The New York Stock Exchange abandoned plans to delist three state-owned Chinese telecom companies on Monday, reversing a decision that further dampened already strained relations between the world’s two major powers.
In a brief statement, the stock exchange said that it “no longer intends to proceed with the delisting” for China Telecom, China Mobile and China Unicom.
No detailed reason was given for the sudden turnaround, but the exchange said it came after “further consultation with relevant regulators”.
The shares of the three state-owned telecom companies jumped on the news.
In trade in Hong Kong on Tuesday morning, China Unicom rose eight percent, while China Mobile and China Telecom rose by more than six percent each.
The turnaround comes just four days after the NYSE said it was closing trade with companies to follow an order from the Trump administration that prevented investment in companies with ties to the Chinese military.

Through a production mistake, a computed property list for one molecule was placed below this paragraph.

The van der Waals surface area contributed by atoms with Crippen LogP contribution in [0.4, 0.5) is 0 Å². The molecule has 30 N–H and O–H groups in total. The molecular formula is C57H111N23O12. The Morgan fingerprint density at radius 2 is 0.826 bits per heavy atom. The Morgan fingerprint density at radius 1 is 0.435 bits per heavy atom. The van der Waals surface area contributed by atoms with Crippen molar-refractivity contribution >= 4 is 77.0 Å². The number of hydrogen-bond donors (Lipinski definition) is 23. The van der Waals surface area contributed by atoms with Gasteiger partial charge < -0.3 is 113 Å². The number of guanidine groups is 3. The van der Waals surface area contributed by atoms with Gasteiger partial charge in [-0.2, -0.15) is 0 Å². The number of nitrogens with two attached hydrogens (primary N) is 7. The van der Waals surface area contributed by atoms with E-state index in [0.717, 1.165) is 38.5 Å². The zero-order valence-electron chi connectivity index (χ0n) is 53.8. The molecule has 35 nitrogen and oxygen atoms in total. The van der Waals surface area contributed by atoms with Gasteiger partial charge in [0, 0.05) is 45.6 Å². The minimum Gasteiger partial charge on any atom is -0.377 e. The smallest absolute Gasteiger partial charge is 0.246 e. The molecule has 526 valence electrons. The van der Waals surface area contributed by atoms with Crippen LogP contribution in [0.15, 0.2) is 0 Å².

Donald Trump signed an executive order in November banning Americans from investing in Chinese companies believed to supply or support the country’s military and security apparatus and receive a reprimand from Beijing.
The order listed 31 companies that they said China used for the “increasing use” of US investment capital to finance military and intelligence services, including the development and deployment of weapons of mass destruction.
It was one of a series of executive orders and regulatory measures aimed at China’s economic and military expansion in recent months.
Trump’s order bans U.S. companies and individuals from owning shares in any of the companies, which also includes video surveillance company Hikvision and China Railway Construction Corp.
National Security Adviser Robert O’Brien said at the time that the order would prevent Americans from deliberately providing passive capital to Chinese companies – listed on stock exchanges around the world – that support the improvement of Beijing’s army and spy agencies.
Under his “America First” banner, Trump has portrayed China as the biggest threat to the United States and global democracy, waged a trade war with it, thwarted Chinese technology companies and blamed the coronavirus pandemic at Beijing’s door.
China had criticized the measures taken to remove its companies and threatened countermeasures.